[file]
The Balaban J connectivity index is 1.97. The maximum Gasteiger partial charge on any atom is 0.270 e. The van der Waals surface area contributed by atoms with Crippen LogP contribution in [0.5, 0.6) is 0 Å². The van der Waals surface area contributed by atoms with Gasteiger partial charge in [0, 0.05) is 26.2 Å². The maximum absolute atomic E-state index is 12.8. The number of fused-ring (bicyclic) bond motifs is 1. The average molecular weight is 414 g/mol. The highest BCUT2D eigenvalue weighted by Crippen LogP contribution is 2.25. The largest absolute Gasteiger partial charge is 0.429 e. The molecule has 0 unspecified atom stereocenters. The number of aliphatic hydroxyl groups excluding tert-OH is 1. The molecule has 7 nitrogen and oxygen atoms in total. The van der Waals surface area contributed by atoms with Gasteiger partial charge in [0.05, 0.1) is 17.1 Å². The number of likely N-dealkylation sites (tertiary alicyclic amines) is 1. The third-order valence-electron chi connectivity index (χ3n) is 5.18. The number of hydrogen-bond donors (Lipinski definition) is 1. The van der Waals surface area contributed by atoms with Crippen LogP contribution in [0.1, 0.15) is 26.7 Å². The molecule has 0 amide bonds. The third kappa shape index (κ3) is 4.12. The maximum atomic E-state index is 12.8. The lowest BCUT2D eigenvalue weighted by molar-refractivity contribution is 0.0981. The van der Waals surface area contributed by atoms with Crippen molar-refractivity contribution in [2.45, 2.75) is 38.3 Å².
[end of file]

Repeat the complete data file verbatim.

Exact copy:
The Balaban J connectivity index is 1.97. The maximum Gasteiger partial charge on any atom is 0.270 e. The van der Waals surface area contributed by atoms with Crippen LogP contribution in [0.5, 0.6) is 0 Å². The van der Waals surface area contributed by atoms with Gasteiger partial charge in [0, 0.05) is 26.2 Å². The maximum absolute atomic E-state index is 12.8. The number of fused-ring (bicyclic) bond motifs is 1. The average molecular weight is 414 g/mol. The highest BCUT2D eigenvalue weighted by Crippen LogP contribution is 2.25. The largest absolute Gasteiger partial charge is 0.429 e. The molecule has 0 unspecified atom stereocenters. The number of aliphatic hydroxyl groups excluding tert-OH is 1. The molecule has 7 nitrogen and oxygen atoms in total. The van der Waals surface area contributed by atoms with Gasteiger partial charge in [0.05, 0.1) is 17.1 Å². The number of likely N-dealkylation sites (tertiary alicyclic amines) is 1. The third-order valence-electron chi connectivity index (χ3n) is 5.18. The number of hydrogen-bond donors (Lipinski definition) is 1. The van der Waals surface area contributed by atoms with Crippen LogP contribution in [0.1, 0.15) is 26.7 Å². The molecule has 0 amide bonds. The third kappa shape index (κ3) is 4.12. The maximum atomic E-state index is 12.8. The lowest BCUT2D eigenvalue weighted by molar-refractivity contribution is 0.0981. The van der Waals surface area contributed by atoms with Crippen molar-refractivity contribution in [2.45, 2.75) is 38.3 Å².